U.S. Defense Secretary Robert Gates says the killing of Osama bin Laden could be game-changer for the U.S. military in Afghanistan by splitting the native Taliban from the al-Qaeda terror network.
Gates took questions for about 35 minutes from about 300 airmen at Seymour Johnson Air Force Base in North Carolina on Friday.
Gates says many Taliban feel betrayed by al-Qaeda whose attack on Sept. 11, 2001, led to the U.S. invasion that drove the Taliban from power in Afghanistan.
The 67-year-old Gates is on his way out as defense secretary. The former CIA director under President George H.W. Bush became President George W. Bush's defense secretary in December 2006. He stayed at the Pentagon under President Barack Obama and is due to leave the position June 30.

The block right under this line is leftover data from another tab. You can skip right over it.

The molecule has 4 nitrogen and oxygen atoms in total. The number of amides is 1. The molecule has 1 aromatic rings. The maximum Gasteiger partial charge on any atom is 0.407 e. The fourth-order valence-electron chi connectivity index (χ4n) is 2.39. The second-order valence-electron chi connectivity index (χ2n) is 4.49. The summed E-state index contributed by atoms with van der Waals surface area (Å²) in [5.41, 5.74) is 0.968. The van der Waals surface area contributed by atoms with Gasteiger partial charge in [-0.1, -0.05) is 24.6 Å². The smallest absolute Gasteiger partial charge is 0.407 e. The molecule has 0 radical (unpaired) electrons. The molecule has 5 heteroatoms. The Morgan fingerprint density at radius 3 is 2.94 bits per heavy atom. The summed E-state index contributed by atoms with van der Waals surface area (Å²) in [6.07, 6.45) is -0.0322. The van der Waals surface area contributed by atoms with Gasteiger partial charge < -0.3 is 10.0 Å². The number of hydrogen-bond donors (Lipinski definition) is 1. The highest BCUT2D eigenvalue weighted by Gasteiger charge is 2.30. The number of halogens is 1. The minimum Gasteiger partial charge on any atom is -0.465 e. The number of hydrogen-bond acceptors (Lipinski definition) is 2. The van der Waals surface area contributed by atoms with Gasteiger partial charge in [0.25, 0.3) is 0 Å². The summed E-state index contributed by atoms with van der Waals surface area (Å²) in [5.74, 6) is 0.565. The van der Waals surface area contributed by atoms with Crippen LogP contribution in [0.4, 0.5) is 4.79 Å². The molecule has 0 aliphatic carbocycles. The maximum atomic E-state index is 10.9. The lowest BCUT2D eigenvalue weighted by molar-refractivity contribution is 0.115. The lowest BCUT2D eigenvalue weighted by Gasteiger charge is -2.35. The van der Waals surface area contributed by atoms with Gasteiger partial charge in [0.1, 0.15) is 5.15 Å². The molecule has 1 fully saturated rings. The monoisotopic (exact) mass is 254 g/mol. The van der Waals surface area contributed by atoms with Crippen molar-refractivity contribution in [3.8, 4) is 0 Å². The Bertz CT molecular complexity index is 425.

(Copyright 2011 by The Associated Press. All Rights Reserved.)
You can expect it's a busier Friday morning than usual at one military base in the east, preparing for a very important visitor.
Defense Secretary Robert Gates is scheduled to appear at Seymour Johnson Air Force Base in Goldsboro today. His mission--presenting a Bronze Star medal to an airman as well as meeting with 300 airmen who recently returned from a deployment, and those who are about to deploy.
WITN will be there and will bring you coverage throughout the day on the air and witn.com.